Athens, Thebes, Sparta, and Corinth are some of the most well-known city-states of ancient Greece. Instead of having a centralized administration, Greece developed several powerful city-states between 800 BC and 400 BC. Greece has a mountainous terrain made up of isolated archipelagos. These islands enabled Greece to form numerous powerful city-states instead of just one. It was a defense move meant to protect the Greeks from external attacks. Most city-states had a thriving agricultural sector due to the hilly and fertile terrain of Greece. There was also plenty of water from natural springs. Another reason why city-states developed is because of the rocky terrain that didn't allow people to travel much. Overall, the history of Greece has been shaped by its terrain. Those islands led to the formation of city-states that gave Greece worldwide recognition.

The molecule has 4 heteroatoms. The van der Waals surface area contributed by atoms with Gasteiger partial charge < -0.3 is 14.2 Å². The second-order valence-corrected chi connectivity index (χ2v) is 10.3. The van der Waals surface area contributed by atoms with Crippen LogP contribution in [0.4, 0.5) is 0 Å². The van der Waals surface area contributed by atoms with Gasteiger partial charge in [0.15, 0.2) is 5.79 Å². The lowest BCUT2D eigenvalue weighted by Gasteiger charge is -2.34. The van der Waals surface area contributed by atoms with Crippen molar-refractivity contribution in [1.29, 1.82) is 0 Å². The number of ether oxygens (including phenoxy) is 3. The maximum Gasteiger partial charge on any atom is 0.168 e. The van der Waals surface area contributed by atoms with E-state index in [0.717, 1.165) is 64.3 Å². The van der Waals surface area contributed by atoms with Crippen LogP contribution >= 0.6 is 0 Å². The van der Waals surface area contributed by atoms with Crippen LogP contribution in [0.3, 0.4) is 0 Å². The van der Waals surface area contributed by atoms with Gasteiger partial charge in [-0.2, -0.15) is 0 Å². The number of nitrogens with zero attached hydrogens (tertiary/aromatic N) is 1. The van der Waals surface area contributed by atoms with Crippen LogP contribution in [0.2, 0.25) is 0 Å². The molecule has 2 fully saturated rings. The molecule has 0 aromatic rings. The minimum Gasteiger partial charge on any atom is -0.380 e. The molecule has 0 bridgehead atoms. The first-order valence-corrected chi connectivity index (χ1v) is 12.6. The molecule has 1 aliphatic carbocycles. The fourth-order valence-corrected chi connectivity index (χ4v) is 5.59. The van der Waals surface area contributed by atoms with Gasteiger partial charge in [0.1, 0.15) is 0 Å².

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How did Greece's geography influence the city-states?

Greece's geography did not allow it to be an empire like the Persians or some of the kingdoms of the ancient Near East. Greece was divided by vast bodies of water. For example, on the main land, you had cities like Athens, Thebes, and Sparta. Across the Aegean, you had other cities that were equally impressive, such as Miletus. There were also many islands as well such as Chios, Samos, Lesbos, and many more. So, the sea itself helped the Greeks to form city states. Forming an empire would have been very difficult.